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Journal of IMAB - Annual Proceeding (Scientific Papers) 2009, book 2

ALTERNATIVE SINUS LIFT TECHNIQUES
Literature review
Metodi Abadzhiev
Prosthodontic Department, Faculty of Dental Medicine,
Medical University - Varna

SUMMARY:
The sinus lift techniques had a lot of modifications
through the years. In 1960 Boyene - published sinuslift with
lateral access. In the beginning it was used for achieving
an optimal intercrestal distance needed for denture making.
But in the 1980 Boyen and James started to place implants
in the newly created bone. The wish of patients and dentists
for minimalivasive methods lead to the development of new
innovation techniques.
INTRODUCTION:
The sinus lift techniques had a lot of modifications
through the years. In 1960 Boyene - published sinuslift with
lateral access. In the beginning it was used for achieving
an optimal intercrestal distance needed for denture making.
But in the 1980 Boyen and James started to place implants
in the newly created bone.
Although the technique of lateral access undergoes
various modifications, it remains an integral concept.

Despite its’ highly invasive nature, it is necessary as a sinus
lift method. (Fig. 1) As a result of the pursuit of less invasive
method, in 1994 Summers made the surgical protocol easier,
offering crestal access. In the beginning, the ostetome
technique was used for congesting the relatively soft bone
tissue of the upper jaw primarily. This improved the primary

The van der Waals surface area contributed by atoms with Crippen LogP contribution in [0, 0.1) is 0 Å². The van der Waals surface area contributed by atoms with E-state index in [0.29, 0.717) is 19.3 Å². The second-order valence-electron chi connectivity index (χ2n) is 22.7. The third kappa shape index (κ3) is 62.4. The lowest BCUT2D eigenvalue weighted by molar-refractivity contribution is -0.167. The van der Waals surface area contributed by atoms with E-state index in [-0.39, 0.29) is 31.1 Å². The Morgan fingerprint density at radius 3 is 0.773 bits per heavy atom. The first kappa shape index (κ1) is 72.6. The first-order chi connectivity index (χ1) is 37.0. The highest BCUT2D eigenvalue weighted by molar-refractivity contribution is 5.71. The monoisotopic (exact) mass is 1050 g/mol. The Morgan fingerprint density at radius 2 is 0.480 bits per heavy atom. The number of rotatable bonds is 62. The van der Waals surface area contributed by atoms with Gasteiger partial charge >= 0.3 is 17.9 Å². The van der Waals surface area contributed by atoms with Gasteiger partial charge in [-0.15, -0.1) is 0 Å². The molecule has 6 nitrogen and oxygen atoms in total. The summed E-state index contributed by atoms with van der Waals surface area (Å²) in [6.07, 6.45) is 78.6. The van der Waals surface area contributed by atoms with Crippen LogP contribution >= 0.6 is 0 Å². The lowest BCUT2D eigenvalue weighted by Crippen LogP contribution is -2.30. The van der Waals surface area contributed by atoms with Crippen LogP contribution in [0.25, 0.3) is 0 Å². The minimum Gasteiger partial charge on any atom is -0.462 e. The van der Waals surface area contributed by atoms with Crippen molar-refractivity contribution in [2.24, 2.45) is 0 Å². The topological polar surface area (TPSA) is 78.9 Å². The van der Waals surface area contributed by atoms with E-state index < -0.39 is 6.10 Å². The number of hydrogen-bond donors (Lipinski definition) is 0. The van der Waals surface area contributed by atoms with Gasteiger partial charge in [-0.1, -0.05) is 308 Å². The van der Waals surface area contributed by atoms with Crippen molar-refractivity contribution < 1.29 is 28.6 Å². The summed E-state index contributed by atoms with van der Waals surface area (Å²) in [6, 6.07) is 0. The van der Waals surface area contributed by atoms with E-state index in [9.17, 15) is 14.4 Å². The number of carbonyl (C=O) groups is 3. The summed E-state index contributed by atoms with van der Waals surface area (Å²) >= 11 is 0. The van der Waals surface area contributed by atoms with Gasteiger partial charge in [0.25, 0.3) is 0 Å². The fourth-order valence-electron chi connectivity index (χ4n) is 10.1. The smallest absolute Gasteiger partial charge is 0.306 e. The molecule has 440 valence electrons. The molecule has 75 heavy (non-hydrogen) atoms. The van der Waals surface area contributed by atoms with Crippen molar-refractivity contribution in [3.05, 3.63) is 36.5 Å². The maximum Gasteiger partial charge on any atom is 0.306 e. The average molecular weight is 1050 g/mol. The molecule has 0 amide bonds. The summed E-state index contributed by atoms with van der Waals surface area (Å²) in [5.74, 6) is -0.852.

stability of the implants - a guarantee for success.
Subsequently, using the elasticity of the bone (Fig. 2)
,Summers started floor dilatation of the sinus, thus
increasing the length of his implants. The disadvantages of
this technique are its limited indications - the height lack of
1-2 mm and the absence of direct visual control of the state
of the membrane. Summers developed his technique, using
the fractured sinus floor as an osteotome and putting the
grafting material throurh the osteotome hole (Fig. 3). Later,
Summers’ technique was modified and the original concave,
cutting osteotomes were replaced by convex and rounded
ones (Fig. 4).

Fig. 1. Sinuslift with lateral access.
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Fig. 2. Sinus lift by dilatation, without interruption the integrity of the floor.

Fig. 3. Summers’ osteotome technique.
Fig. 4. The modified Summers’ osteotomes.
The main difference of the modified osteotome
technique, is that we don’t fracture a fragment in the sinus
floor. The rounded osteotoms permit safely comprimition
of bone after preparing the pilot hole, expanding of the
hole, extrusion of the graft in the sinus cavity and placing
of the implant.
Another technique with crestal access is the balloon
sinuslift. (Fig. 5)
This is an elegant minimum invasive technique, using
an elastic catheter. Forcing saline in the catheter, we swell
the balloon and push out the membrane. Aside from its
higher costs (Fig. 6, Fig. 7) this technique is accessible and
with predictable results.

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Fig. 5. The balloon sinuslift technique

Fig. 7. The solution enters the balloon and pushes
out the membrane.
Additional advantage of this method is that we know
in advance the free space volume and the graft material
volume we need.
Raising the floor of the sinus during extraction is a
two-stage technique. (Fig.8) It’s borrowed from classic
Summers’ technique, but it has limited indications. Raising